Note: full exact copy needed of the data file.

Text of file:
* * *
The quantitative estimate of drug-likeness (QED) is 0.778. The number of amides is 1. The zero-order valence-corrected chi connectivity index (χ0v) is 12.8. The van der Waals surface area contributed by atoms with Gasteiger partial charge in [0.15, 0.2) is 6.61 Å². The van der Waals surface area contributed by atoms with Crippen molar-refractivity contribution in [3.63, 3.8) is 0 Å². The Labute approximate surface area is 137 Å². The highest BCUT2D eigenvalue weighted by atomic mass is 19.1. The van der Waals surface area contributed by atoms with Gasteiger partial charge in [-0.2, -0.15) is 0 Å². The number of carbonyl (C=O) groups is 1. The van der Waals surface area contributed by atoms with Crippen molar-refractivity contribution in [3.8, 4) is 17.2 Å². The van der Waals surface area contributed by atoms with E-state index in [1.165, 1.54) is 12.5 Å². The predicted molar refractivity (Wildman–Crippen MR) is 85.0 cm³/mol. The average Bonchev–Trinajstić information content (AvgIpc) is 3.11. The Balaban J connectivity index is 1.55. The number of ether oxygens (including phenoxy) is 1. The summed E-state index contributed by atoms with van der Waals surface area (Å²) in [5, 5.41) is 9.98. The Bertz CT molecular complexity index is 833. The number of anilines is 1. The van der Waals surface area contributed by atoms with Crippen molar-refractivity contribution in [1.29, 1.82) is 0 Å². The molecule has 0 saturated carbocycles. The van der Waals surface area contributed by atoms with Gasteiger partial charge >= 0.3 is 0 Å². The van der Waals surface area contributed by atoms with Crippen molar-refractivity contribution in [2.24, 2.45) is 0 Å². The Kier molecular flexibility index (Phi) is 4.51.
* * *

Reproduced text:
The quantitative estimate of drug-likeness (QED) is 0.778. The number of amides is 1. The zero-order valence-corrected chi connectivity index (χ0v) is 12.8. The van der Waals surface area contributed by atoms with Gasteiger partial charge in [0.15, 0.2) is 6.61 Å². The van der Waals surface area contributed by atoms with Crippen molar-refractivity contribution in [3.63, 3.8) is 0 Å². The Labute approximate surface area is 137 Å². The highest BCUT2D eigenvalue weighted by atomic mass is 19.1. The van der Waals surface area contributed by atoms with Gasteiger partial charge in [-0.2, -0.15) is 0 Å². The number of carbonyl (C=O) groups is 1. The van der Waals surface area contributed by atoms with Crippen molar-refractivity contribution in [3.8, 4) is 17.2 Å². The van der Waals surface area contributed by atoms with E-state index in [1.165, 1.54) is 12.5 Å². The predicted molar refractivity (Wildman–Crippen MR) is 85.0 cm³/mol. The average Bonchev–Trinajstić information content (AvgIpc) is 3.11. The Balaban J connectivity index is 1.55. The number of ether oxygens (including phenoxy) is 1. The summed E-state index contributed by atoms with van der Waals surface area (Å²) in [5, 5.41) is 9.98. The Bertz CT molecular complexity index is 833. The number of anilines is 1. The van der Waals surface area contributed by atoms with Crippen molar-refractivity contribution in [1.29, 1.82) is 0 Å². The molecule has 0 saturated carbocycles. The van der Waals surface area contributed by atoms with Gasteiger partial charge >= 0.3 is 0 Å². The van der Waals surface area contributed by atoms with Crippen molar-refractivity contribution in [2.24, 2.45) is 0 Å². The Kier molecular flexibility index (Phi) is 4.51.